The Bankers’ Committee has hinted on plans by the Central Bank of Nigeria (CBN) to place sanctions on exporters who fail to repatriate foreign exchange proceeds from their international business.
Addressing the media at the end of the Bankers’ Committee meeting in Lagos, Citibank Nigeria Managing Director/CEO Akin Dawodu said the CBN, Foreign Exchange Manual provides that all exporters should repatriate export proceeds back to the country to support the local currency and boost the economy.
According to the CBN manual, proceeds of oil and non-oil exports are to be repatriated into the export proceeds domiciliary accounts of their exporters’ accounts within 90 days for oil exports and 180 days for non-oil exports. Where this policy is violated, the collecting bank will be liable to a fine of 10 per cent of the Free On Board value of the transaction, including other appropriate penalties as provided in the Banks and Other Financial Institutions Act (BOFIA).
Likewise, where the exporter fails to repatriate the proceeds into the domiciliary account within the stipulated period, the exporter will be barred from participating in all the segments of foreign exchange market in Nigeria.
Also speaking, CBN Director, Banking Supervision, Abdullahi Ahmad, said the apex bank is monitoring non-oil exporters and assessing compliance levels. “The period of grace is gone and now is the time for heavy sanctions against defaulters. Defaulters will be banned from accessing banking services,” he said.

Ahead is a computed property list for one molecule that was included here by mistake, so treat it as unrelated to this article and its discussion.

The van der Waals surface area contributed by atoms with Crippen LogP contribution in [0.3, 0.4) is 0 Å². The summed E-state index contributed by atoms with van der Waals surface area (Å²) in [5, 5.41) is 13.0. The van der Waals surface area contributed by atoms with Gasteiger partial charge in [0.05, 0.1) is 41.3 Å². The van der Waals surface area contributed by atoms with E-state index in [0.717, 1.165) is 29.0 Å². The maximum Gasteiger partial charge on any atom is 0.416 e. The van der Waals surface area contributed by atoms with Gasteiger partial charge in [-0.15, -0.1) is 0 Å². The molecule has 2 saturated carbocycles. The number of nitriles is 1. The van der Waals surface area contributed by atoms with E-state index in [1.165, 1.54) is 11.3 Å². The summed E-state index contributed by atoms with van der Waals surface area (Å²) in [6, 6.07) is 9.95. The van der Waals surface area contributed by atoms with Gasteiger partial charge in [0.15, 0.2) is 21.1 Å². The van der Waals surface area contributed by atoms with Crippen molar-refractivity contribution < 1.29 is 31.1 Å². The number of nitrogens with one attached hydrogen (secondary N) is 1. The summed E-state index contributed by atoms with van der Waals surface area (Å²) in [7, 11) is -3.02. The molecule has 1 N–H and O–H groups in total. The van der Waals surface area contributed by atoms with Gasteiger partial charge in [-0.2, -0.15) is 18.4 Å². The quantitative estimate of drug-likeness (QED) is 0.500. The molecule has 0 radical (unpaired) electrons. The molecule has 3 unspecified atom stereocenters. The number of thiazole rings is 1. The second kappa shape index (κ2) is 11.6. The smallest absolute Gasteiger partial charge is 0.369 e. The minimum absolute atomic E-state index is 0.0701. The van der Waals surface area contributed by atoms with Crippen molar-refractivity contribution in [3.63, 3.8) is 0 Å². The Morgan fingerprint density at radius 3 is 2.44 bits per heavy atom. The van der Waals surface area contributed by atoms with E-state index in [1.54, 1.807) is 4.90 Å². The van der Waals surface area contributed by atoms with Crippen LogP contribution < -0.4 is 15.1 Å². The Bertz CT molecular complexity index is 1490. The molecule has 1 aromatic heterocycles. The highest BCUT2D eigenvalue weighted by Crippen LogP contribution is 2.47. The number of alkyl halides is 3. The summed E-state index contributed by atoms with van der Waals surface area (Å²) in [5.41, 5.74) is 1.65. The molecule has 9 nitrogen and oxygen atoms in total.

Ahmad said many exporters, who benefited from Federal Government support scheme, have continually failed to comply with this directive.
FSDH Merchant Bank Managing Director Mrs. Hamda Ambah said the Bankers’ Committee also adopted a unified rate N360/$ for all Personal Travel Allowances (PTAs), Basic Travel Allowances (BTAs), school fees and transactions without commission.
She said the committee also urged bank customers to report any defaulting lender for appropriate sanctions. The banks are to buy dollar from the CBN at N357/$1 and sell to end-users at N360/$1.
Meanwhile, the Bankers’ Committee have agreed that banks in the country should stop charging commission on the sale of foreign exchange to customers, particularly those meant for Personal Travel Allowance, Business Travel Allowance, tuition and medical bills payment.
Ambah, said no bank was allowed to charge commission on forex purchased for the purposes stated above. She stated, “The Bankers’ Committee took a palliative measure that would be beneficial to individual customers who make use of foreign exchange for Personal Travel Allowance, Business Travel Allowance, medical bills and school fees payments.